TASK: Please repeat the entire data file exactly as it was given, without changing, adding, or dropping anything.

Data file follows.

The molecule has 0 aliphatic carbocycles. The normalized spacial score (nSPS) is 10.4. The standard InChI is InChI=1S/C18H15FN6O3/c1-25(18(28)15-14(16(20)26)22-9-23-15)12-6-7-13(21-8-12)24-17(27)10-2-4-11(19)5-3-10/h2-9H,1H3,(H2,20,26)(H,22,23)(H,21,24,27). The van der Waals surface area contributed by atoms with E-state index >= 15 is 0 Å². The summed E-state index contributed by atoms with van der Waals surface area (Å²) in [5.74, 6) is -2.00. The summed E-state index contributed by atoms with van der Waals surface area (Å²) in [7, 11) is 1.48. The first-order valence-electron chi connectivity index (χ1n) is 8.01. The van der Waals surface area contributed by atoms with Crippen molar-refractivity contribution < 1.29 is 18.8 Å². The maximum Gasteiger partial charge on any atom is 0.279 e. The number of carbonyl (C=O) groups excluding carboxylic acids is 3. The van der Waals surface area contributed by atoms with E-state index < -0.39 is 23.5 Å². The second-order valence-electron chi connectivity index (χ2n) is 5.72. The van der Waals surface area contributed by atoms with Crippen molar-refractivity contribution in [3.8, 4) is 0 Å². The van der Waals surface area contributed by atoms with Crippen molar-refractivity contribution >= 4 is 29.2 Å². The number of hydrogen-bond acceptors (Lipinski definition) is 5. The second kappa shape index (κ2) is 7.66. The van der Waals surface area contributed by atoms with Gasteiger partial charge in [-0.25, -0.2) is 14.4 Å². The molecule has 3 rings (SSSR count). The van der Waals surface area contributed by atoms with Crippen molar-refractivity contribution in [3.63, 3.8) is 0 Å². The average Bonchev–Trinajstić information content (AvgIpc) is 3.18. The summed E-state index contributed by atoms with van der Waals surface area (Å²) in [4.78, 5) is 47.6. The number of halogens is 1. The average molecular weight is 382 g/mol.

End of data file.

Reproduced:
The molecule has 0 aliphatic carbocycles. The normalized spacial score (nSPS) is 10.4. The standard InChI is InChI=1S/C18H15FN6O3/c1-25(18(28)15-14(16(20)26)22-9-23-15)12-6-7-13(21-8-12)24-17(27)10-2-4-11(19)5-3-10/h2-9H,1H3,(H2,20,26)(H,22,23)(H,21,24,27). The van der Waals surface area contributed by atoms with E-state index >= 15 is 0 Å². The summed E-state index contributed by atoms with van der Waals surface area (Å²) in [5.74, 6) is -2.00. The summed E-state index contributed by atoms with van der Waals surface area (Å²) in [7, 11) is 1.48. The first-order valence-electron chi connectivity index (χ1n) is 8.01. The van der Waals surface area contributed by atoms with Crippen molar-refractivity contribution < 1.29 is 18.8 Å². The maximum Gasteiger partial charge on any atom is 0.279 e. The number of carbonyl (C=O) groups excluding carboxylic acids is 3. The van der Waals surface area contributed by atoms with E-state index < -0.39 is 23.5 Å². The second-order valence-electron chi connectivity index (χ2n) is 5.72. The van der Waals surface area contributed by atoms with Crippen molar-refractivity contribution in [3.8, 4) is 0 Å². The van der Waals surface area contributed by atoms with Crippen molar-refractivity contribution >= 4 is 29.2 Å². The number of hydrogen-bond acceptors (Lipinski definition) is 5. The second kappa shape index (κ2) is 7.66. The van der Waals surface area contributed by atoms with Gasteiger partial charge in [-0.25, -0.2) is 14.4 Å². The molecule has 3 rings (SSSR count). The van der Waals surface area contributed by atoms with Crippen molar-refractivity contribution in [3.63, 3.8) is 0 Å². The average Bonchev–Trinajstić information content (AvgIpc) is 3.18. The summed E-state index contributed by atoms with van der Waals surface area (Å²) in [4.78, 5) is 47.6. The number of halogens is 1. The average molecular weight is 382 g/mol.